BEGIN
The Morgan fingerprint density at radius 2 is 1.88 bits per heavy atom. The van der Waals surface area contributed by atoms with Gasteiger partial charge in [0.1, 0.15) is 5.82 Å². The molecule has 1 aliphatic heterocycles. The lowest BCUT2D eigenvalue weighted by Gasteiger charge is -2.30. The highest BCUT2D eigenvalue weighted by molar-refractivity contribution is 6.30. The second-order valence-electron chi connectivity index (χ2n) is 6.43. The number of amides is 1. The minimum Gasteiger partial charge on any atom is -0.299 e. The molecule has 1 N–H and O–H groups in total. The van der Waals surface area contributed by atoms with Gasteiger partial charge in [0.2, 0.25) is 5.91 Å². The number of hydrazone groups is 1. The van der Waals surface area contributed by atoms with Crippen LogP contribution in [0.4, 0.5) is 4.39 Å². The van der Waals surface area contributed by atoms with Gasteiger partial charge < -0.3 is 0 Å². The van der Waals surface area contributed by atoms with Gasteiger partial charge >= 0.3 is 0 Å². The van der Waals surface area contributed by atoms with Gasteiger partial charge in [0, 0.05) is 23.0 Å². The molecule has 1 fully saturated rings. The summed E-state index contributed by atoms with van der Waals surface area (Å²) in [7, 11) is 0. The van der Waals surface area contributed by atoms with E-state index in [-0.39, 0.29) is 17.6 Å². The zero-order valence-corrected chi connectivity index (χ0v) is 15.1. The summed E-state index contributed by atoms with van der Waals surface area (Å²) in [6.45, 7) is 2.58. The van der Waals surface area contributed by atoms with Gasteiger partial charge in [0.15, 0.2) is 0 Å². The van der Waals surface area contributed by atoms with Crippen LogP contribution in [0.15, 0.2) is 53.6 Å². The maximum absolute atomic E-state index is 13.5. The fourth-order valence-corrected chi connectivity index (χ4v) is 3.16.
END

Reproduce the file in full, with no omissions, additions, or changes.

The Morgan fingerprint density at radius 2 is 1.88 bits per heavy atom. The van der Waals surface area contributed by atoms with Gasteiger partial charge in [0.1, 0.15) is 5.82 Å². The molecule has 1 aliphatic heterocycles. The lowest BCUT2D eigenvalue weighted by Gasteiger charge is -2.30. The highest BCUT2D eigenvalue weighted by molar-refractivity contribution is 6.30. The second-order valence-electron chi connectivity index (χ2n) is 6.43. The number of amides is 1. The minimum Gasteiger partial charge on any atom is -0.299 e. The molecule has 1 N–H and O–H groups in total. The van der Waals surface area contributed by atoms with Gasteiger partial charge in [0.2, 0.25) is 5.91 Å². The number of hydrazone groups is 1. The van der Waals surface area contributed by atoms with Crippen LogP contribution in [0.4, 0.5) is 4.39 Å². The van der Waals surface area contributed by atoms with Gasteiger partial charge < -0.3 is 0 Å². The van der Waals surface area contributed by atoms with Gasteiger partial charge >= 0.3 is 0 Å². The van der Waals surface area contributed by atoms with Gasteiger partial charge in [0, 0.05) is 23.0 Å². The molecule has 1 fully saturated rings. The summed E-state index contributed by atoms with van der Waals surface area (Å²) in [7, 11) is 0. The van der Waals surface area contributed by atoms with E-state index in [-0.39, 0.29) is 17.6 Å². The zero-order valence-corrected chi connectivity index (χ0v) is 15.1. The summed E-state index contributed by atoms with van der Waals surface area (Å²) in [6.45, 7) is 2.58. The van der Waals surface area contributed by atoms with Gasteiger partial charge in [0.15, 0.2) is 0 Å². The van der Waals surface area contributed by atoms with Crippen LogP contribution in [0.15, 0.2) is 53.6 Å². The maximum absolute atomic E-state index is 13.5. The fourth-order valence-corrected chi connectivity index (χ4v) is 3.16.